Creative Thinking = Good Grant Writing
There is no secret formula, no magic bullet, no golden rule to a successful grant proposal. There are, however, a number of tools and approaches the creative grant writer can utilize to greatly increase the odds of success.
What follows are best practices and proven methods in a foundation approach gleaned from experience and open and frank discussions with other professionals in the field.
For the purposes of this article, we will assume that you have already chosen the best program or angle for general support that your organization is seeking to fund. Your letter of inquiry is concise, chock-full of focused passion and has great statistics to back it up. It’s just waiting to be addressed and sent. You are ready to go.
You take out your list of foundations — that list so full of potential, so ripe with promise that you cannot wait to get started.
This list should include foundations relevant to your work gleaned not only from FoundationSearch.com or its equivalent, but also via:
- Word-of-mouth — use your network! Fellow professionals, fundraisers, grant writers and nonprofit people have lots of industry knowledge based on current and previous positions.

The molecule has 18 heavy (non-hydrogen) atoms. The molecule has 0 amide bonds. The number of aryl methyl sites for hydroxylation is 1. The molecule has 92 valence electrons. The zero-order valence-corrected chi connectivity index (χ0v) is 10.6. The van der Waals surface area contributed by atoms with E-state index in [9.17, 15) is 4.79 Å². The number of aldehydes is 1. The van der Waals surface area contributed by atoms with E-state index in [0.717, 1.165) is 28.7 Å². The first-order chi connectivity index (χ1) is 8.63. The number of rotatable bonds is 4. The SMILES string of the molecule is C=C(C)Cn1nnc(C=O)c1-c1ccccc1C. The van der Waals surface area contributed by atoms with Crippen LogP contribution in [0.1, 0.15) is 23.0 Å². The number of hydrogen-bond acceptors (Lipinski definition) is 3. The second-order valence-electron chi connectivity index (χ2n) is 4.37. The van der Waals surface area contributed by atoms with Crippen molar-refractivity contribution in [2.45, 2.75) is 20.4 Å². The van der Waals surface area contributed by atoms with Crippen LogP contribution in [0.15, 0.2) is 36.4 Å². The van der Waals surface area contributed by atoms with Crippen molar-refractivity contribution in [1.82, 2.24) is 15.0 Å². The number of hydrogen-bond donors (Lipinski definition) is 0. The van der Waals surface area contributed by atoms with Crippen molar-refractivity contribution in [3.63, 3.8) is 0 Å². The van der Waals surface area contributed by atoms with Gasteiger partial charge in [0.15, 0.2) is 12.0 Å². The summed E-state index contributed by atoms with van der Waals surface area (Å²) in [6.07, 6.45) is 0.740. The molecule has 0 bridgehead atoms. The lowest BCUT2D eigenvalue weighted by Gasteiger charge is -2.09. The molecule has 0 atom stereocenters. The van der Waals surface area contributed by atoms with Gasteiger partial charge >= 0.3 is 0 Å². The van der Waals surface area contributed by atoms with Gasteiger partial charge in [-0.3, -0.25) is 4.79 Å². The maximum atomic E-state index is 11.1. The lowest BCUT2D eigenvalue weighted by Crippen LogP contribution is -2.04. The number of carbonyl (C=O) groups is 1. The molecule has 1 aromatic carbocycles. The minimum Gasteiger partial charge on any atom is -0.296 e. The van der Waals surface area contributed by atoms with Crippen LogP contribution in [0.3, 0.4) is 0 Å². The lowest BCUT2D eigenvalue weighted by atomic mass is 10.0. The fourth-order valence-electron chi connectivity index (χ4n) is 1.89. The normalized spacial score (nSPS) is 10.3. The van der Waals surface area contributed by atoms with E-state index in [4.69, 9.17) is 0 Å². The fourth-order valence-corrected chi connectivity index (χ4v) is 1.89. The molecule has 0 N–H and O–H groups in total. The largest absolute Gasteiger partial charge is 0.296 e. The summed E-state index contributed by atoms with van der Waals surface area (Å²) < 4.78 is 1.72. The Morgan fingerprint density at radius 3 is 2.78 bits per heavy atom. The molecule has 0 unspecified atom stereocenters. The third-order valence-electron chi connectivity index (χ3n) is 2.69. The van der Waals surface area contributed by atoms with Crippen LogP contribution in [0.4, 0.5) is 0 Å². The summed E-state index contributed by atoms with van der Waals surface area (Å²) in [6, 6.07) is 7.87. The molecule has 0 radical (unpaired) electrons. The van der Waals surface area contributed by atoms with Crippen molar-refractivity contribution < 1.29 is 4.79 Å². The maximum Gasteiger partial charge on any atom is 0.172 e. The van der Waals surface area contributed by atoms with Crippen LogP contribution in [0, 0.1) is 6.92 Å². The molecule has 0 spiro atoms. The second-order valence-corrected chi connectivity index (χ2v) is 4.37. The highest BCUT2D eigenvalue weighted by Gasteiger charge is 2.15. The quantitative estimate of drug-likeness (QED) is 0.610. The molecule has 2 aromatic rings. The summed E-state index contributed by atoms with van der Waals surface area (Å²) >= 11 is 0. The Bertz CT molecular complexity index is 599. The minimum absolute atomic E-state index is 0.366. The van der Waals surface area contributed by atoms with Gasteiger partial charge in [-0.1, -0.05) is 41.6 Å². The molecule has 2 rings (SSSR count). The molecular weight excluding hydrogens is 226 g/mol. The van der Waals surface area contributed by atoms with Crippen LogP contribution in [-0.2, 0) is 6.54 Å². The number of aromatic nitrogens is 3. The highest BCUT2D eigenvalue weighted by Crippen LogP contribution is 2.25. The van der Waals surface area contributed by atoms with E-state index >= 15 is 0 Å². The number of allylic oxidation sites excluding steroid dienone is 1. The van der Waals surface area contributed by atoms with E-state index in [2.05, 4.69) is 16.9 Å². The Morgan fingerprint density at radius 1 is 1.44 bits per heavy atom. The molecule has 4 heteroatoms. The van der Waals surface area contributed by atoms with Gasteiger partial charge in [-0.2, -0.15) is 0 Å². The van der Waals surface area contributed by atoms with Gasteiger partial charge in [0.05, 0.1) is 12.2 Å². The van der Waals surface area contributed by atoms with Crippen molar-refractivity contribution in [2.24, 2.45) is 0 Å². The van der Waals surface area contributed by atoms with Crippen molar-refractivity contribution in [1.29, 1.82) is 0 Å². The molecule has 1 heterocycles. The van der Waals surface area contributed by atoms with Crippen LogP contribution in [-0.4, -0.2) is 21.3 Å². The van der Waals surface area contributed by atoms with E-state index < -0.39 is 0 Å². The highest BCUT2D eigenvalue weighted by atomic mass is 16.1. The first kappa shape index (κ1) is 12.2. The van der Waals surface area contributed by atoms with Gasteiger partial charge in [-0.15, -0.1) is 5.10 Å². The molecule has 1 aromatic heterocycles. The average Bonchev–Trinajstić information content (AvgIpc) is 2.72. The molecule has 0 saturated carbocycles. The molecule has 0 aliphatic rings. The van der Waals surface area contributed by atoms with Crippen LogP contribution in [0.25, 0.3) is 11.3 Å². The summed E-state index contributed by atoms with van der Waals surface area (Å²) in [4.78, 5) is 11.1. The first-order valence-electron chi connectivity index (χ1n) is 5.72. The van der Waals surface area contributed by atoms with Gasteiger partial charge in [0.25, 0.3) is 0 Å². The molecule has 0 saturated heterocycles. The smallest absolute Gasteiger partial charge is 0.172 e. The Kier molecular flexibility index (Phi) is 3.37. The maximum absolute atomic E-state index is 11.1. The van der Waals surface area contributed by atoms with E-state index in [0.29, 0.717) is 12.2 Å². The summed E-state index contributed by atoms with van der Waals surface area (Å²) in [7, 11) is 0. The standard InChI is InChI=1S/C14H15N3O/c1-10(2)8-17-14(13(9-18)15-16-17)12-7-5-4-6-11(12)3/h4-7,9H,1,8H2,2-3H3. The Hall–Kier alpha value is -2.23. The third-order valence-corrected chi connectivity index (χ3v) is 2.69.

- Online searches — Google is your friend.
- Websites of organizations similar to yours that list their sponsors and supporters.
- Friends and family — they may not work for nonprofits, but they do read and hear things potentially relevant to what you are seeking.
- Newspapers, articles, blogs.
- Google Alerts that you have programmed with keywords relevant to your field.
Before typing the name of the first foundation into the space in your letter that currently says “X Foundation,” take a look at the additional information provided about the foundation.
Read through the board of trustees. Does a person in your organization or perhaps a supporter know someone on the board? Think widely here; use your social-media networks, contacts and people you’ve helped out in the past. You’d be surprised who went to school with whom or who dated whom way back when. Check out where the foundation is based. Is anyone in your network — personal or professional — from the same town? A connection can ease the process of getting your proposal reviewed and is worth looking into.